What could be a better way to spend a beautiful Autumn Saturday than visiting Tampere goes Agile and being inspired beyong agile. Well, I can think couple of activities which beat waking up 5:30 to catch a train to Tampere but attending a conference and listening to thought provoking presentations is always refreshing. So, what did they tell about being "Inspired beyond agile" in Tampere goes Agile 2015?

Tampere goes Agile 2015

Tampere goes Agile is a free to attend event about agile and this year the theme of the conference was "inspired beyond agile". The event was held at Sokos Hotel Ilves and there were roughly 140 attendees. Agile as a topic isn't interesting as it's practices are widely in use, so the event went past agile and concentrated on "being agile". How the organizational level and our mindsets has to change to make agile work. Waterfall mindset eats your agile culture for breakfast. And that's the problem many presentations addressed.

Juho Vepsäläinen wrote also a great blog post about afterthoughts of Tampere Goes Agile 2015. It was nice to read a recap of the sessions which were in the other room than I was.

Keynote: After Agile

Event started with a keynote by Bob Marshall who asked what's after agile. He has introduced the concept of right shifting where the core idea is that a large amount of organizations are underperforming. We're always more or less prisoners of our mindset and existing ways.

"It's not enough to do your best; you must know what to do, and then do your best." - W. Edwards Deming

Marshall showed his right shifting organizational effectiveness chart where mean is around 1 (0 to 5 scale) and organizations using agile sit around 1.25 to 2. So, what's beyond that? Agile thinking isn't getting us there. What differs the organizations in the chart is their mindset: adhoc, analytic, synergistic and finally chaordic.

The Marshall model:

The Marshall model

In order to improve the effectiveness and efficiency of our organizations, we'll need to be able to imagine better ones. The question is, what does an ideal organization look like? What kind of society we would build if it was wiped out? Starting from clean slate. We should look at the organization as a whole and what Marshall suggest is to use therapy to understand organization health and changing the mindset of the organization to one that's more conducive for high performance.

The ideal model for IT company is built around: people, relationships between people, collective mindset, cognitive function and motivation. And it's good to remember the difference between effectiveness and efficiency: Doing the right thing or doing the thing right.

Doctor, please fix my Agile!

Ville Törmälä talked about how we have seen changes on the method level, organizations are still mostly functioning the same ways as before. Many have tried to become more agile but without much success as there's a waterfall way of doing everything.

Törmälä presented his definition of agile: 1) Make the work better 2) Make the work work better 3) Make lives better. But waterfall mindset eats our agile culture for breakfast so it's about time to broaden our thinking about what really constitutes a long-term success in organizations doing any kind of knowledge work. Agile gives you tools and ideas but organizations can't change or improve by "doing agile" better. If you fail with one agile "method", you probably fail with the rest of them. It's a systemic problem. It's all built deep in to the thinking and structures of the organizations. That is the challenge.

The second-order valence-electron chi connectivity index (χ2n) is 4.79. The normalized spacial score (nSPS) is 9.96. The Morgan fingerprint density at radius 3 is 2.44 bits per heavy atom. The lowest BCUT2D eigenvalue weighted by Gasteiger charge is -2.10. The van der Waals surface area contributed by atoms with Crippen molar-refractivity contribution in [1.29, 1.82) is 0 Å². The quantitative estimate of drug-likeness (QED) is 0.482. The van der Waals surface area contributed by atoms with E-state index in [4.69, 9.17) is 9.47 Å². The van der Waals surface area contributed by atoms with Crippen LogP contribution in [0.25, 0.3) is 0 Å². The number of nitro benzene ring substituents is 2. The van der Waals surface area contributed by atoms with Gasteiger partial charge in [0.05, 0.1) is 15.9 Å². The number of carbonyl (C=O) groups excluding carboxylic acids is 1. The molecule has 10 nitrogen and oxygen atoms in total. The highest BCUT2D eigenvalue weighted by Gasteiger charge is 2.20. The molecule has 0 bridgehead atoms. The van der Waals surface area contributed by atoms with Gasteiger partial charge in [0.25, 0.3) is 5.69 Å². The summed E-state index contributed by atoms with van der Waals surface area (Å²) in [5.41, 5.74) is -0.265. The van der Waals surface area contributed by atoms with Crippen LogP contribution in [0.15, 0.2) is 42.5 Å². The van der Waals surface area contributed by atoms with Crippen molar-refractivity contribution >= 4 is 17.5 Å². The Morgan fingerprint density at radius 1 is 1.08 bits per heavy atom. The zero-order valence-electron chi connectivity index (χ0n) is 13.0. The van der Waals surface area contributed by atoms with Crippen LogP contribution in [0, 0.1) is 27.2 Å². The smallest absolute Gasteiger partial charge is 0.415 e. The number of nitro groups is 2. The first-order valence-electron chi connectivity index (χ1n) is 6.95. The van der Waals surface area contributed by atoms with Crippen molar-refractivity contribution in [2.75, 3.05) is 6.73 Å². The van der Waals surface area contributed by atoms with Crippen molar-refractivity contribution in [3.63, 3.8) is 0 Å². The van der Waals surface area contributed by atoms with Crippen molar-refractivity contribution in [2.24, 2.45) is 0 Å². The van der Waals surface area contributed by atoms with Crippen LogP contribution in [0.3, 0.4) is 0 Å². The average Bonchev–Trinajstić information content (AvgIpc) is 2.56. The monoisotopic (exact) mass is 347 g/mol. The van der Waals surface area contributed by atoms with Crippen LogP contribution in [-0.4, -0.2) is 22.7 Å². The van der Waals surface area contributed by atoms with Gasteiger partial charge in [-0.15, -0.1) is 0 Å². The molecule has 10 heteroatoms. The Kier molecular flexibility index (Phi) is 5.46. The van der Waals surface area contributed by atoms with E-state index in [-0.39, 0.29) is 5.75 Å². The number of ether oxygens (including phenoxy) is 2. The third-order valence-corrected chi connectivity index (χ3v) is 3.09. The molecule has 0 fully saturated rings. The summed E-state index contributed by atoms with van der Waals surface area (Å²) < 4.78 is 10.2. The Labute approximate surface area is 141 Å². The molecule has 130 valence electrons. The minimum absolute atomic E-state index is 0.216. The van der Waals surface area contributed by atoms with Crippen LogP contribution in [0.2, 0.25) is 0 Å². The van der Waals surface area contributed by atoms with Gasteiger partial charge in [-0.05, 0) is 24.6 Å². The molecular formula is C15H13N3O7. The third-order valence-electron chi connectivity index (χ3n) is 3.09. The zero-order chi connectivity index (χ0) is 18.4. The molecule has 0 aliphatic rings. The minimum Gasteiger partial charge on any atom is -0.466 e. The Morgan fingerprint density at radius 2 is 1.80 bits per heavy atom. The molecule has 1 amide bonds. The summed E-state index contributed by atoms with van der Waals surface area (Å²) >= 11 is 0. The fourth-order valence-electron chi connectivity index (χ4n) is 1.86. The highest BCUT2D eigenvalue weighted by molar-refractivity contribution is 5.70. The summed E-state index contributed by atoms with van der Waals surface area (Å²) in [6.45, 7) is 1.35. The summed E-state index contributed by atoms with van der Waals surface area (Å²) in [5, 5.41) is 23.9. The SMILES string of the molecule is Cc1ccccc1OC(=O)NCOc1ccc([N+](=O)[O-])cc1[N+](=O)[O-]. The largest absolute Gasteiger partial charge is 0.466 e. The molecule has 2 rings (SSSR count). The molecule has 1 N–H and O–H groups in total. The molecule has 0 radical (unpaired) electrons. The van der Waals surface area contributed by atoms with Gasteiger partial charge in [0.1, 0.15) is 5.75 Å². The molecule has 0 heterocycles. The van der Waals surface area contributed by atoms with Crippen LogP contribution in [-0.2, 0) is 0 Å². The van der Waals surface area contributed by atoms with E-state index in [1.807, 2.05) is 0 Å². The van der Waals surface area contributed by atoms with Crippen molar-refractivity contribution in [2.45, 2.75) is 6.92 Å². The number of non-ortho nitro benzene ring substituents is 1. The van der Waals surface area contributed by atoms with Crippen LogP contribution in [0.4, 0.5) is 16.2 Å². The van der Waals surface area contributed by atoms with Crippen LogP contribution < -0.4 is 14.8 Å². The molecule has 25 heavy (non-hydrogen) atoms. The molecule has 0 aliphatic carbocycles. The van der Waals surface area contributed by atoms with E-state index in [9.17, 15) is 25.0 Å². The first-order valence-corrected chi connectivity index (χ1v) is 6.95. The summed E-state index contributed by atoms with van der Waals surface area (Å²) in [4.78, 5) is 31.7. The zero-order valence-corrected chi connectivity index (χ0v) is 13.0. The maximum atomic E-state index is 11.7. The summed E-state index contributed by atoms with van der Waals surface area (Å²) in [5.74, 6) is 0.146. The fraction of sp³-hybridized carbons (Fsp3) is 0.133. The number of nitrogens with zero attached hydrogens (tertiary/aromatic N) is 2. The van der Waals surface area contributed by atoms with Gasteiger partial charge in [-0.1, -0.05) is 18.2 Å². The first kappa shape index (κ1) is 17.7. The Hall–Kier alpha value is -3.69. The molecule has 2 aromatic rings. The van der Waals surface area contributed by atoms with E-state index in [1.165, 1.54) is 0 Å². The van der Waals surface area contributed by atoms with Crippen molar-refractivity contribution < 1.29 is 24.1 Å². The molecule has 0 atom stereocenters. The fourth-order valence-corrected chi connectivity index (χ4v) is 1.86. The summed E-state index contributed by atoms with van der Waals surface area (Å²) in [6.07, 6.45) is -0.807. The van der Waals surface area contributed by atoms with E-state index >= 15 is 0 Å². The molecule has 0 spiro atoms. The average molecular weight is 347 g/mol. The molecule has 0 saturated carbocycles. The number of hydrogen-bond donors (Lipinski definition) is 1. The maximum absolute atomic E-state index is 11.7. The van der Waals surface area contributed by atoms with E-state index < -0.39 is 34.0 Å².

"Every system is perfectly designed to achieve the results it gets". We should change from "project thinking" to "stable teams thinking". To change the power and influence structure from managing people to empowering people and further to liberating people.

One way of doing this is to use KBIs, Key Behaviour Indicators, where you write down examples of behaviour you want to see, think in what kind of environmental it's possible or could happen and then create the environment, write down concrete actions.

"The supreme art of agile is to subdue the waterfall thinking without fighting" - Sun Tzu, The Art of War

In summary, we need to look beyond methods and practices. Organizations change by changing how they think and become better by understanding better how work works, how to create value and how to learn better. We've to work with the system, aiming to understand and affect its thinking.

Pairing is sharing

Pair programming is a core agile technical practice but many people still have reluctance to pair and Maaret Pyhäjärvi talked about the deliberate practice in building up the skill of pairing to allow pairing to take one's skills on other activities to a new level. Pyhäjärvi shared her different stages of pairing and lessons picked up as a testing specialist.

Again, pairing is also about mindset and effective pairing is far from trivial - but it is skill that can be practiced. Pyhäjärvi talked about growth patterns from pairing with peers to pairing and mobbing with developers, from traditional style and side-by-side work to strong-style pairing and to pairing on both testing and programming activities.

Mindset: fixed <> growth

Listeners also got to test specific style of pairing, Strong-style pairing, where for an idea to go from your head to the computer it must go through someone else's hands. You really need to think the steps through for the other to manage the given task.

One presented point about pairing was that you must unlearn ownership of ideas and contributions. Co-creation vs. collaboration.

Pyhäjärvi also told that selling pairing to team (of introvert programmers) is hard but Mob Programming has been their gateway to pair programming. It feels safer. You can read more about it from Mob Programming guide book.

Beyond Continuous Deployment: Documentation Pipeline

Before lunch there was also nice lightning talk about documentation pipeline by Antti Virtanen. He told about Lessons learnt from creating a Documentation Pipeline for Continuous Deployment with Jenkins and other open source tools. His slides are available from SlideShare.